I have been arguing for quite some time (at least since I first wrote Hamilton’s Blessing, a short history of the national debt, in 1997 — when the debt was only a third of what it is today) that as long as governments can keep their books as they please, there will be no solution to the problem of chronic government budget deficits. Accounting causes near instant MEGO (My Eyes Glaze Over) in most people — and in the entire political press corps — so unless governments are constrained by law, politicians know that they can get away, in the short term, with budget gimmicks to hide deficits. And of course, in the long term, it will be someone else’s problem. Budget gimmicks are easy, saying no to political allies is difficult, so budget gimmicks it will be until fiscal disaster looms.

Frankly, it’s been a lonely position to take. I can’t remember reading a single editorial or hearing a single sound bite calling for honest accounting by governments. Until yesterday. That’s when Bill Gates spoke out on the issue.

“It’s riddled with gimmicks,” Mr. Gates said of the “tricks” states use to balance their budgets. Citing moves such as selling state assets and deferring payments, he said some methods are “so blatant and extreme,” that “Enron would blush,” referring to the energy company that collapsed a decade ago amid an accounting scandal.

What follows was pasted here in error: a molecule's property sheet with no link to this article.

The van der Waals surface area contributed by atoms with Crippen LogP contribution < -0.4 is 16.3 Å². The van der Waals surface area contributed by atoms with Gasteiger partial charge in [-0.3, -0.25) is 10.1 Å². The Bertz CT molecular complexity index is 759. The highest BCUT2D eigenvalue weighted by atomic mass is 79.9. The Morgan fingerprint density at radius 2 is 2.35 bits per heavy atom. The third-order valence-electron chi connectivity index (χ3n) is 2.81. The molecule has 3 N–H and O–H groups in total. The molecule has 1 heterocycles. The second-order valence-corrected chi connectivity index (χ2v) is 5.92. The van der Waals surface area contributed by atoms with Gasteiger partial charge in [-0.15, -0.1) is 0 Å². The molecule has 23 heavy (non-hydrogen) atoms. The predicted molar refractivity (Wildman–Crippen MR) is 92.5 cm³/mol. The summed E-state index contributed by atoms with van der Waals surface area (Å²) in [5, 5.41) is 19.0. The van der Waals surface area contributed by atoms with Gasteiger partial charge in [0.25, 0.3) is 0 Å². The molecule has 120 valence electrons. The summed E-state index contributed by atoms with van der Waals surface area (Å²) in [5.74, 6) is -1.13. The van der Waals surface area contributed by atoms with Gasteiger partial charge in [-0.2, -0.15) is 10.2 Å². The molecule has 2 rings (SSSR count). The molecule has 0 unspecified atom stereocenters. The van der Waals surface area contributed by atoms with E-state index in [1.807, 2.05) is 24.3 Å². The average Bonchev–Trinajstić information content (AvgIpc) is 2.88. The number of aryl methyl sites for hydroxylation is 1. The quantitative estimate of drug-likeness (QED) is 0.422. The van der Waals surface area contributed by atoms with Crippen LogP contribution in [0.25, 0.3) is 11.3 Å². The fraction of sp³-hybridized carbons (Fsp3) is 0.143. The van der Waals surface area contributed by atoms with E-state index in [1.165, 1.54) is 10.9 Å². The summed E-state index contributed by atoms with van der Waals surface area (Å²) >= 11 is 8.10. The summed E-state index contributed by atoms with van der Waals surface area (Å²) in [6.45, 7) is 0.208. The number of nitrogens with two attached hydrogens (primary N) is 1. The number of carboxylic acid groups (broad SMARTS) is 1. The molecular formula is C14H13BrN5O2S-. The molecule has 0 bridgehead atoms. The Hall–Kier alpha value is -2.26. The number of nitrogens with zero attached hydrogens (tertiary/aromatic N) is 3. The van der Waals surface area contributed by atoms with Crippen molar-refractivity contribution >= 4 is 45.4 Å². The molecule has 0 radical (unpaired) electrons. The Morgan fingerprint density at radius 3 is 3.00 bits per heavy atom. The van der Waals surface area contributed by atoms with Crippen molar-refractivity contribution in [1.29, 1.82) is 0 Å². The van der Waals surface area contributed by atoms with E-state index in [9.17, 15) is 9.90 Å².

Gates thinks that governments “need more scrutiny and should follow more-transparent accounting principles, such as those used by Google Inc. and Microsoft Corp.” In other words, governments, like every corporation in the country, should be required to keep their books according to the governmental equivalent of Generally Accepted Accounting Principles and to have their books certified by an independent, politically insulated body that has a mandate to ensure honest accounting.

Politicians will hate the idea and can, undoubtedly, depend on their water bearers in the press to run interference for them. Corporate management hated the idea when Wall Street forced it on them over a century ago. But they learned to live with it, to the infinite benefit of the American economy, and so will the politicians, also to the infinite benefit of the American economy.